5. Give characters differing life goals. People react to situations because of their beliefs or life goals. Two people find an envelope on a city street. It contains $500 and no other identification. A person who gambles, cheats on his income tax or who needs to buy cocaine will react differently than a honest-as-the-day-is-long janitor or a Sunday School teacher (we hope.) Specifically pick out, write down, know by heart, the core beliefs of each of your characters. That way when they are put in challenging situations, you will know how they might act. Plus – make sure the reader has an inkling of that character’s belief system so when they do act, it is not “out of character.” If your character does something unexpected – make sure there was some seed planted earlier (and maybe not fully revealed until later) to explain the behavior.
6. Use character tags. We don’t like to pigeon-hole people or make them one-dimensional, but tags do help define a character. Do you want your banquet dinner prepared by the cigar-chewing short order cook with a pack of cigarettes rolled up in his sleeves? How about by the fastidious blue-ribbon chef who takes the temperature of every pot at precise thirty minute intervals and insists that the floor is kept squeaky clean? Tags can define quick aspects of a character – but it doesn’t have to limiting them. The fastidious chef may NASCAR fan and the short-order cook might also train seeing-eye dogs because his kid sister is blind. By all means never create a character that is a perfect representation of a tag.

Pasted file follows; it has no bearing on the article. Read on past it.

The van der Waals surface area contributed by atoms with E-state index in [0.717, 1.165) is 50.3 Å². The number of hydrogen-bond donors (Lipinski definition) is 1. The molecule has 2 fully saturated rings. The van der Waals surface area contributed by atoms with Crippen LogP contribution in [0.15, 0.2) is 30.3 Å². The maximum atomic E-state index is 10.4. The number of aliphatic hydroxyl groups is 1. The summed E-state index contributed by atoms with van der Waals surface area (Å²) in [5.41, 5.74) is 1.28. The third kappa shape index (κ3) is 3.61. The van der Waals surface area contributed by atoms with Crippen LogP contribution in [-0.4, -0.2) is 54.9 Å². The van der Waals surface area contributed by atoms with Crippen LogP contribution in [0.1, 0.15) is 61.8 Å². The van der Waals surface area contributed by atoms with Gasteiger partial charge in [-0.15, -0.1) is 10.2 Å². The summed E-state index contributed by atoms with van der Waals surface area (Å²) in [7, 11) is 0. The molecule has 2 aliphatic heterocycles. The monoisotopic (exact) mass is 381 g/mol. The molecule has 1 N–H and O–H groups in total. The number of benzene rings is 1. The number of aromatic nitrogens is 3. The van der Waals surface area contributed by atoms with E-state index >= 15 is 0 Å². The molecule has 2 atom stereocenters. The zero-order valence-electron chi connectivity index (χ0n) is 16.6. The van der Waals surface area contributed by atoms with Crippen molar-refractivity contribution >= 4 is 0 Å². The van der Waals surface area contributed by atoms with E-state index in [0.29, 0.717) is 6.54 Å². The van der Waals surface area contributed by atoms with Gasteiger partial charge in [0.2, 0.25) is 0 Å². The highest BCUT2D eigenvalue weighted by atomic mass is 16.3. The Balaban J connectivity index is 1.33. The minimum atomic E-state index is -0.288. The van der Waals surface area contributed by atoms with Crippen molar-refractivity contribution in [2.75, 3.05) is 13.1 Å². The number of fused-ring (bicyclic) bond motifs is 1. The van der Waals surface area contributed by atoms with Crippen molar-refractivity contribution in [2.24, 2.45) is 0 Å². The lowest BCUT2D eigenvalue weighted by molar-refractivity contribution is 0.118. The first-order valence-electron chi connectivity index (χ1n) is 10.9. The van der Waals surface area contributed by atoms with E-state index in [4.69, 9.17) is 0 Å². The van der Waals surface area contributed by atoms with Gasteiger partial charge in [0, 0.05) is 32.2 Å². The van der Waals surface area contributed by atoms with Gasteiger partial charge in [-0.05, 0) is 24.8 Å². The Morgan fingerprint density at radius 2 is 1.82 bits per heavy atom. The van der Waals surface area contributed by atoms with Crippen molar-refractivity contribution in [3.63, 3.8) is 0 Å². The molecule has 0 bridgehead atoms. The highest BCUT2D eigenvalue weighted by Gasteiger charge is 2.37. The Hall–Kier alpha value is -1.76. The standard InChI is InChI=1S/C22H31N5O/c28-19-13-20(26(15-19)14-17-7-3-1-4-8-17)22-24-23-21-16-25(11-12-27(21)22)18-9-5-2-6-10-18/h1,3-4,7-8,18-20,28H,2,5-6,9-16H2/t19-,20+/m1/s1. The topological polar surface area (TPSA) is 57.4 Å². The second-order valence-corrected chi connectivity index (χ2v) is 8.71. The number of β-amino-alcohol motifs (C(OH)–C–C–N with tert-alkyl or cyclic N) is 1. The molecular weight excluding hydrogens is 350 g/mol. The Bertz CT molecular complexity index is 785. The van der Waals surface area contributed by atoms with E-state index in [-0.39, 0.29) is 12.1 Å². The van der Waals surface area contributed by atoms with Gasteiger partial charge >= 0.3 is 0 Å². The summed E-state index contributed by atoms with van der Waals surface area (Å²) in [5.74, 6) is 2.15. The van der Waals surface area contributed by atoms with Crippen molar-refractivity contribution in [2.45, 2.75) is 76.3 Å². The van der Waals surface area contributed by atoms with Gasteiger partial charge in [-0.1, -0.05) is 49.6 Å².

7. Give characters different but specific purposes within the story. Most characters are included in a story for a specific reason. A wise-cracking brother-in-law might give your story some levity. If he does – let him do his wise-cracking job throughout the story – don’t change him (without reason) into a sullen pessimist half-way though – unless that’s necessary for your story. Create specific characters to do certain tasks within your story. Your hero, for example – will have redeeming qualities that make him or her able to face up to some dire circumstance that the story will provide. Your hero may have an ally – someone who is a helper (Sam in Lord of the Rings comes to mind.) He may have a mentor, an opponent, a love interest, and so on – each one with a specific task to do in moving the story forward. Of course there are also shadow or changeling characters who start off as one type of character (an ally) and are later revealed to be something else (they are really a mole for the enemy.)
Look back at these items – they have to do with creating an interesting ensemble of diverse characters who will be able to carry your story. Your homework is to make a list of characters in your current or proposed story. For each character write down how they meet each one of these seven criteria. Use this as a start to then flesh out other biographical characteristics of each character – get to know them as unique individuals.
(c) Alan C. Elliott, 2008